Although some days it still doesn’t feel like it, it’s officially spring, which means now is the time to consider joining a Community Supported Agriculture (CSA) program. CSA programs offer a weekly share of garden produce, and in some cases, additional products like eggs, meat, flowers, or canned goods, in exchange for a lump sum payment at the beginning of the growing season. This model is beneficial to both farmers and consumers. For farmers, offering CSA shares provides capital for start-of-the-season costs. For consumers, benefits come mostly in terms of nutrition and economic savings. CSA participants have been shown to eat more fruits and vegetables during the season, and therefore more health-promoting nutrients such as fiber, vitamin A, and cancer-fighting antioxidants and phytonutrients. As a CSA participant for the past 2 years, I can definitely attest to eating more veggies during the CSA season!

Even though weekly share costs may appear expensive, comparison of CSA prices with the retail value of equivalent amounts of produce have shown significant savings for the CSA participant. In fact, studies show the retail value of the produce received from a CSA share to be 120-250% the cost of the share price. If it still feels pricey, you can do as the Andrews and Stokes families have done the past couple of seasons, and split a share with another family. You can still get the benefits of fresh veggies each week, albeit less of them, at half the cost.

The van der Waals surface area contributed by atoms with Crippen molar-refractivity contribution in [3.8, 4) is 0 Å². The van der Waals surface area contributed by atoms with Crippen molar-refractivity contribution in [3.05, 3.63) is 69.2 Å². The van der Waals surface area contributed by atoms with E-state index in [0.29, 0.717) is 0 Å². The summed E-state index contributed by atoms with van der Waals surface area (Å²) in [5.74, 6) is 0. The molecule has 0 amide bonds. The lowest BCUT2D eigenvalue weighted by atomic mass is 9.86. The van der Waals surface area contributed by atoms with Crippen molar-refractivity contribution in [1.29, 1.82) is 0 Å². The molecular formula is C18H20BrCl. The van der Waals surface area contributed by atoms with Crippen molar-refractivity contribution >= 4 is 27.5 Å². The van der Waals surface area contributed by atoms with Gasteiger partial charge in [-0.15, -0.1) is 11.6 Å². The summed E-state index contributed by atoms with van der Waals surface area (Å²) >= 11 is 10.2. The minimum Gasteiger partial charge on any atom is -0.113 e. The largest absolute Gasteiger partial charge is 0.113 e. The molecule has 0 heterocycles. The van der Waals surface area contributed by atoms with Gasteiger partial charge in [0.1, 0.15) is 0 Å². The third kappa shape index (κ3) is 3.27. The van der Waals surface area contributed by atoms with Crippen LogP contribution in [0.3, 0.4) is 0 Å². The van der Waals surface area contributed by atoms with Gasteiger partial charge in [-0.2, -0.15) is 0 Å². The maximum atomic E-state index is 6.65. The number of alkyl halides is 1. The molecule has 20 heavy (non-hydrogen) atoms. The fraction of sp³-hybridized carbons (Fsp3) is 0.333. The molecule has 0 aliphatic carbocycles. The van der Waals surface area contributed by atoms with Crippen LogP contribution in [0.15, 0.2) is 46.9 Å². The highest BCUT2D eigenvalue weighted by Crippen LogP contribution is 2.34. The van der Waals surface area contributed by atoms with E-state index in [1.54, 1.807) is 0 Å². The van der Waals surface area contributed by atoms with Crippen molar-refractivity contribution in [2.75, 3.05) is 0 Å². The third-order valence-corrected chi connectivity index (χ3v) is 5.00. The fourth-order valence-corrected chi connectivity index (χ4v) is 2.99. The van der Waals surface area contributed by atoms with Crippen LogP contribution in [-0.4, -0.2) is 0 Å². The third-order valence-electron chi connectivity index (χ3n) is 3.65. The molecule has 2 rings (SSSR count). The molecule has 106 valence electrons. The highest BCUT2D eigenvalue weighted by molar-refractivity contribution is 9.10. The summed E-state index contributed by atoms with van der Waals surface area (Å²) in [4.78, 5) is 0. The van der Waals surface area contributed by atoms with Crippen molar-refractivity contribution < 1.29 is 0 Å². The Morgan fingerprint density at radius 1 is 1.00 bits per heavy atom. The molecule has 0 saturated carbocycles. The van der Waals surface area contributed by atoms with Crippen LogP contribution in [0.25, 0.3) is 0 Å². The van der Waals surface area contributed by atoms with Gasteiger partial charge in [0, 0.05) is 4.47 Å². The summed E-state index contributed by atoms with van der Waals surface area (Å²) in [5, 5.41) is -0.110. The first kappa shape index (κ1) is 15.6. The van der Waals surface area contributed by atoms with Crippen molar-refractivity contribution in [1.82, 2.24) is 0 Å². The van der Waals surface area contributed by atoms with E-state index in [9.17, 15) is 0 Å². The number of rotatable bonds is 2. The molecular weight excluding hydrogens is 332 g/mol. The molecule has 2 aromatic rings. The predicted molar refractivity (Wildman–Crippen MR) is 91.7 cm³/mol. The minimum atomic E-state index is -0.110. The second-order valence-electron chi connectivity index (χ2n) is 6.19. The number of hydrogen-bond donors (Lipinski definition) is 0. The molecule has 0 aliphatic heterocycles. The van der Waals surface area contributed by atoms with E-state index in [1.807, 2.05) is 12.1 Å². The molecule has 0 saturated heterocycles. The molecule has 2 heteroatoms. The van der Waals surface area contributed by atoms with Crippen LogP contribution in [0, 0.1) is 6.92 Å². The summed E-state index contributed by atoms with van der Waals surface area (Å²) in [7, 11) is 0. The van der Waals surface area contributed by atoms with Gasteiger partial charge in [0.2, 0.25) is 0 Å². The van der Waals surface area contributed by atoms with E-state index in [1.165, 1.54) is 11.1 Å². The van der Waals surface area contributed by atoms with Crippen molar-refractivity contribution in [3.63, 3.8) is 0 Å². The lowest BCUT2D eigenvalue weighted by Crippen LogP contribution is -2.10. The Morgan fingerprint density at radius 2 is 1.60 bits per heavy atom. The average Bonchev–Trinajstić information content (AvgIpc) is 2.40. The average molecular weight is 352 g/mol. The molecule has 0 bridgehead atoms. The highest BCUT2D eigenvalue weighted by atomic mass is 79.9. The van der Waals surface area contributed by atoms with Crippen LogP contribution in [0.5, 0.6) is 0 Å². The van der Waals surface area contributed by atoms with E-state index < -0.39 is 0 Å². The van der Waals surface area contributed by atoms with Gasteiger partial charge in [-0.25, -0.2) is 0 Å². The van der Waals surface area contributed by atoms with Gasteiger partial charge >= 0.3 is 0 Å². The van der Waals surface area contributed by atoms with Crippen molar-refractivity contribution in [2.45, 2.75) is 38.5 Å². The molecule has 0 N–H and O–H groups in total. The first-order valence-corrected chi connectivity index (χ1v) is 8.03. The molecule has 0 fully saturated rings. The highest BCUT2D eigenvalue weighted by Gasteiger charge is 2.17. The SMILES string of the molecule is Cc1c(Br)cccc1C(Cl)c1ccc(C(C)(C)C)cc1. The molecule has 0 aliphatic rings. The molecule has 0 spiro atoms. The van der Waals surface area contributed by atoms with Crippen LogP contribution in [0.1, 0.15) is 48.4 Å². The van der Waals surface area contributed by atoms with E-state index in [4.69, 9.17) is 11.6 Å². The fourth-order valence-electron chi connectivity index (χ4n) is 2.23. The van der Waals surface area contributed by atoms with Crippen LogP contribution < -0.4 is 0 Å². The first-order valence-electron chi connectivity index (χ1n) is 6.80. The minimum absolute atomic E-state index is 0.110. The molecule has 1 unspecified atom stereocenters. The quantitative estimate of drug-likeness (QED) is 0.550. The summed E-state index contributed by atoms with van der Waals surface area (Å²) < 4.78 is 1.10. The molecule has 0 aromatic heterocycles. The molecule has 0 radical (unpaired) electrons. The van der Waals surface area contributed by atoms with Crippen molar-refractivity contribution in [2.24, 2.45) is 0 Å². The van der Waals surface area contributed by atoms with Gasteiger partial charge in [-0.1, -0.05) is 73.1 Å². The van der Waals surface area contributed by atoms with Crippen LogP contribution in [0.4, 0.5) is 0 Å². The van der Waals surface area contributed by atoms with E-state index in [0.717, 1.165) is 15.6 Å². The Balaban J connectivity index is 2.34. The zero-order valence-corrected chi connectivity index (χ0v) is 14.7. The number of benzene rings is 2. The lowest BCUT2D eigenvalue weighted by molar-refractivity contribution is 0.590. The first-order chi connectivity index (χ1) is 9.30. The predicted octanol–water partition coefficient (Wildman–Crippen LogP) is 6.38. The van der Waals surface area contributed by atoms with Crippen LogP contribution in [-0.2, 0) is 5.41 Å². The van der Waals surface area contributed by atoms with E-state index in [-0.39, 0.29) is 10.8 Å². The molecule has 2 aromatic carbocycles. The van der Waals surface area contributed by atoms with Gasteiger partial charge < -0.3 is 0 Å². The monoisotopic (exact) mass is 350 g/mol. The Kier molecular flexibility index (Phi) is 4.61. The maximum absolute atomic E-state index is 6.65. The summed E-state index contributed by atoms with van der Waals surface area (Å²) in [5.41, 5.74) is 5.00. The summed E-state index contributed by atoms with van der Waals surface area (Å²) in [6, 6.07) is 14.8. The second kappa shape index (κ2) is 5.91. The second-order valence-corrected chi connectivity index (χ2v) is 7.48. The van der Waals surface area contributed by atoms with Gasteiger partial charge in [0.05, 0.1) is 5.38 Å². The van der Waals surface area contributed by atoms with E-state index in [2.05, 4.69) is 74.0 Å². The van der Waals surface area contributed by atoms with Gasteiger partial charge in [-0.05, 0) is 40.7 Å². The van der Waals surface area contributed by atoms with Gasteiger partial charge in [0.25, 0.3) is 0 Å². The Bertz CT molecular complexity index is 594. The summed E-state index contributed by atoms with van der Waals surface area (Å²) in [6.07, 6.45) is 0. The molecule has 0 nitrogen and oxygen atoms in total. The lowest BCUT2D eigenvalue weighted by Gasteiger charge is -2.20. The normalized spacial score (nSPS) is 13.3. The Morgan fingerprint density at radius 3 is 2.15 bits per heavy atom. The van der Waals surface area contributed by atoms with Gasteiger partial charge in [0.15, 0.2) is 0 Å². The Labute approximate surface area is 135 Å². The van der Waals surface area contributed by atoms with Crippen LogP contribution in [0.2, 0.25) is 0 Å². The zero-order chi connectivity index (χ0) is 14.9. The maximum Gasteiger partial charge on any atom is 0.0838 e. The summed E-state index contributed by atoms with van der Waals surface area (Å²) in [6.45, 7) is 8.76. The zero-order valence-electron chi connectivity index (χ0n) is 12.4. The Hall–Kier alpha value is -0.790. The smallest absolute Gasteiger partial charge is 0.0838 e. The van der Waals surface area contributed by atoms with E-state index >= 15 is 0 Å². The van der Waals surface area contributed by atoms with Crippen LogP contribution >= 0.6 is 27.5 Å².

Finally, CSA participants also have the opportunity to form a connection with the farmer who grows their food, something that cannot be done with store-bought produce. Some CSA farms also offer volunteer opportunities or member events to further promote a sense of community.

Participation in a CSA does involve shared risk. There are no guarantees if a hail storm wipes out half of the garden. However, most farmers want to provide CSA members with good value for their participation and will prioritize the CSA shares if produce is scarce.

Several MUS campuses offer CSA programs in conjunction with a campus farm, and all are recruiting participants now. You can also search Local Harvest for a CSA located near you. Check out the info below and sign up today!

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Happy Eating!



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